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CSFB's multiple personality disorder

Merrill Lynch is a "pragmatist-expediter."

Despite "ruthlessly rational and analytic decision making, this wonderfully well-oiled machine comes off the blocks fast, but does not necessarily know where it is going."

So says consultant Richard Brown, an adherent of Swiss psychologist Carl Jung, who studied personality types. He has been putting investment banks on the couch. "This is the archetypal people business, and the leading investment banks all clearly have personalities," he contends. Oxford grad Brown, 48, was a senior marketer for Guinness and spirits group Diageo for years before founding London-based consulting firm Cognosis in 1998.

For Brown and his 14-person staff, who have worked mostly with consumer companies, investment banking is a whole new field. He says that his firm is in "substantive discussions" with a number of U.S. and European investment banks eager to learn about their Jungian personalities and the strategic implications thereof.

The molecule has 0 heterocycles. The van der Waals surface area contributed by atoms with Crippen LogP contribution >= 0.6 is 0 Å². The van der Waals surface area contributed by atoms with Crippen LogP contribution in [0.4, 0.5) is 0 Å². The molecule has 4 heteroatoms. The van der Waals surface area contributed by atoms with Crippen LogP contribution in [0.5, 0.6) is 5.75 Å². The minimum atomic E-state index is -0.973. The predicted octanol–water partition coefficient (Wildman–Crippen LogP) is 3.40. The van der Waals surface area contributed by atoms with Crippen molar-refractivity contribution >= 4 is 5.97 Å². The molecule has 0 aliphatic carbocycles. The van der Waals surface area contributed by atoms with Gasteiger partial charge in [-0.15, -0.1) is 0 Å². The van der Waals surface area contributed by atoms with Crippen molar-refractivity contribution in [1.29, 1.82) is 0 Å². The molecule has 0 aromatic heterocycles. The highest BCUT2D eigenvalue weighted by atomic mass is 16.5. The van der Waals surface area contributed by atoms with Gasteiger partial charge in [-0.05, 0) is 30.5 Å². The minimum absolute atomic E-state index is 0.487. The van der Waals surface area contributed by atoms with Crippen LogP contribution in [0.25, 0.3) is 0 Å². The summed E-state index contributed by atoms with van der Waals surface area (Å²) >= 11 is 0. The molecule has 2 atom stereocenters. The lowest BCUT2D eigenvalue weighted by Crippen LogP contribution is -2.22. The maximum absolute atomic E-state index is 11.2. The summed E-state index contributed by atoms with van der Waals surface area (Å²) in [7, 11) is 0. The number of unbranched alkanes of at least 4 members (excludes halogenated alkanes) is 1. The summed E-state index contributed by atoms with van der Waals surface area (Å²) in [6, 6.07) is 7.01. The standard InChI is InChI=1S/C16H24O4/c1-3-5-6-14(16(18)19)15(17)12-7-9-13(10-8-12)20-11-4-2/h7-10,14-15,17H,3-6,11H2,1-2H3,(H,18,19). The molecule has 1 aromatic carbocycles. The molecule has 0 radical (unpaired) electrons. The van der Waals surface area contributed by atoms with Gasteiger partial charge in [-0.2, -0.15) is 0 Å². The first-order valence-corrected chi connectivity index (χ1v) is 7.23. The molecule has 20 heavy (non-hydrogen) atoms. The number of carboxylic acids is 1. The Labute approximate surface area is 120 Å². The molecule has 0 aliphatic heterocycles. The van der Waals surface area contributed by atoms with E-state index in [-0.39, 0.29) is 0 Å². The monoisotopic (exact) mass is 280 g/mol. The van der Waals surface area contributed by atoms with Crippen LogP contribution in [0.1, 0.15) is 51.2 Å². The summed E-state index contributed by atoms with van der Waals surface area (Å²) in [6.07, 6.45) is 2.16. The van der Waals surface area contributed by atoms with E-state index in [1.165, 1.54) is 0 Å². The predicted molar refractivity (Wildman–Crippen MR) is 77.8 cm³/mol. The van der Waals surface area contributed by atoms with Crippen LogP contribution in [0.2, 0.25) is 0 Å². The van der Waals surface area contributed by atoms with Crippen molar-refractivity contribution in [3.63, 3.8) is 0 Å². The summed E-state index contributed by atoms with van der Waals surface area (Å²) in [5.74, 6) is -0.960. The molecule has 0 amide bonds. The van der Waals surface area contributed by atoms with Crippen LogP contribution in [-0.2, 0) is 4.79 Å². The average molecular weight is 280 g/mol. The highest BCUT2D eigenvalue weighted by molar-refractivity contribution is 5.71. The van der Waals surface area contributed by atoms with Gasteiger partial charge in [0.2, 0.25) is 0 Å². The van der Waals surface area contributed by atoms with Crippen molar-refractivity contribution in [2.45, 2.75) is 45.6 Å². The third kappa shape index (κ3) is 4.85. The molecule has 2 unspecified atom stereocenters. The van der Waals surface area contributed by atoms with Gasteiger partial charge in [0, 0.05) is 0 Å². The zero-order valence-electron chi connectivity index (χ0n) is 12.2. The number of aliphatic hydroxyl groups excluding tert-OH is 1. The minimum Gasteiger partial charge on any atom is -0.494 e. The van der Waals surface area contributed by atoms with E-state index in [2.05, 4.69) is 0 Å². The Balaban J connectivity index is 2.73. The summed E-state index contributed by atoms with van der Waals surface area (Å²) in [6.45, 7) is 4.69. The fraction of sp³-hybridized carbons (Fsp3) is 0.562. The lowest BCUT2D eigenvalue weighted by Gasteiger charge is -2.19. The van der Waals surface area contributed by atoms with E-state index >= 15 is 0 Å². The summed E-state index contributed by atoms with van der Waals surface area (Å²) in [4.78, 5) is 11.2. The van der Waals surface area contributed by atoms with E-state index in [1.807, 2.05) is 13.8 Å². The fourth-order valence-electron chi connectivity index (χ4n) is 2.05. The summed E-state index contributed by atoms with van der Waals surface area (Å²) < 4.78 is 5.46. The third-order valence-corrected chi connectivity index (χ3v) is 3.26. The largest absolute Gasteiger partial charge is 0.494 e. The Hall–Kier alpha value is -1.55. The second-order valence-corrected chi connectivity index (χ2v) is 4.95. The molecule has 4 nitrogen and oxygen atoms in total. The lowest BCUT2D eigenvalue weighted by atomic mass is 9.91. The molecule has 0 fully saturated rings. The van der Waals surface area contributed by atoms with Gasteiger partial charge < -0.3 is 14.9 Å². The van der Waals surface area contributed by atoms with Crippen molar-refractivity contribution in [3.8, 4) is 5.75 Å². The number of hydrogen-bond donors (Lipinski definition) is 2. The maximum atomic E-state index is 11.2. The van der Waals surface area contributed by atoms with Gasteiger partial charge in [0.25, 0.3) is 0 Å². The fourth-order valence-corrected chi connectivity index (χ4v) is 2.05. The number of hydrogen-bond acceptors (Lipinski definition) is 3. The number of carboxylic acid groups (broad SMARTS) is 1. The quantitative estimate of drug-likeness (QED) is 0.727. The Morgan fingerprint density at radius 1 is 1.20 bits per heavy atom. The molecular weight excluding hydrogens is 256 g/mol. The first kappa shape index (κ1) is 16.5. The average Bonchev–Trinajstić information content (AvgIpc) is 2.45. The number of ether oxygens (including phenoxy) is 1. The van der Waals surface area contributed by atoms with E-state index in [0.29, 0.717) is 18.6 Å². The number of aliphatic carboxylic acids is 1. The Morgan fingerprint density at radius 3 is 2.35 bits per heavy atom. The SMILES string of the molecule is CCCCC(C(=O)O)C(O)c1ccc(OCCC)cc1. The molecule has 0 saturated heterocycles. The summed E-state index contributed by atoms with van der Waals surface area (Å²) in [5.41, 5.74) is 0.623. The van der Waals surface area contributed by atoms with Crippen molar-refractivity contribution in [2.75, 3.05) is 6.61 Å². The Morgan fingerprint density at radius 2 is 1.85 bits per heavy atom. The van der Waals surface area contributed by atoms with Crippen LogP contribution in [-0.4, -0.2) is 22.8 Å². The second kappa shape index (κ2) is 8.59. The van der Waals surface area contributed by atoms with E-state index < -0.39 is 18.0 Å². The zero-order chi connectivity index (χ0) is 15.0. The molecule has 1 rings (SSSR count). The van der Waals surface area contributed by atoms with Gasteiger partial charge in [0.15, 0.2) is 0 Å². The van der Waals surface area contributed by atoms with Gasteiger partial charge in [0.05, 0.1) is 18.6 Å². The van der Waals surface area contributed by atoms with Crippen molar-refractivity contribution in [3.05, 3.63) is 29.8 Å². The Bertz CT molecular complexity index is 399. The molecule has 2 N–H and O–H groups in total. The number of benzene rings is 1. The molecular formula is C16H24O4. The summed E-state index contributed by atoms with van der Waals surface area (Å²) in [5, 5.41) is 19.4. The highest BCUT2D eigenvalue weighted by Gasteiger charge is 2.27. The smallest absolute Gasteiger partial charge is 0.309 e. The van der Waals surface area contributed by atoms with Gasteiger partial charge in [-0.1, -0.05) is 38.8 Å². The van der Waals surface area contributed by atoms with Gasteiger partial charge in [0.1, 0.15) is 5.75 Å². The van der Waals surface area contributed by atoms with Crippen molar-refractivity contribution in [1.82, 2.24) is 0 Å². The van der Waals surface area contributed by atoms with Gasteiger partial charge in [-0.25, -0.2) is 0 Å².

Brown bases his insights into Merrill (which is not a client) and other firms on interviews with 28 executives who are employees or clients of, or service providers to, investment banks. His preliminary diagnoses:

Goldman Sachs: a "partner-harmonizer" or "close-knit clan" that "many people describe as a cult."

Citigroup: a "pragmatist-fixer, fast-paced and action-oriented" but "so fixated with the here and now that they can easily get blind-sided by the future."

Credit Suisse Group: a "split personality." The bank side is a "pragmatist-guardian" that is "very buttoned-down and accurate and concerned with the rules of its own world, like a Swiss clock," while the investment bank is a "pragmatist-fixer" built for speed.

To paraphrase a generation of patients, what's the point of all this analysis? Well, to take one example, Brown points out that "it is incredibly difficult pulling off a merger between two different personality types." Wall Street CEOs might just want to schedule a little couch time.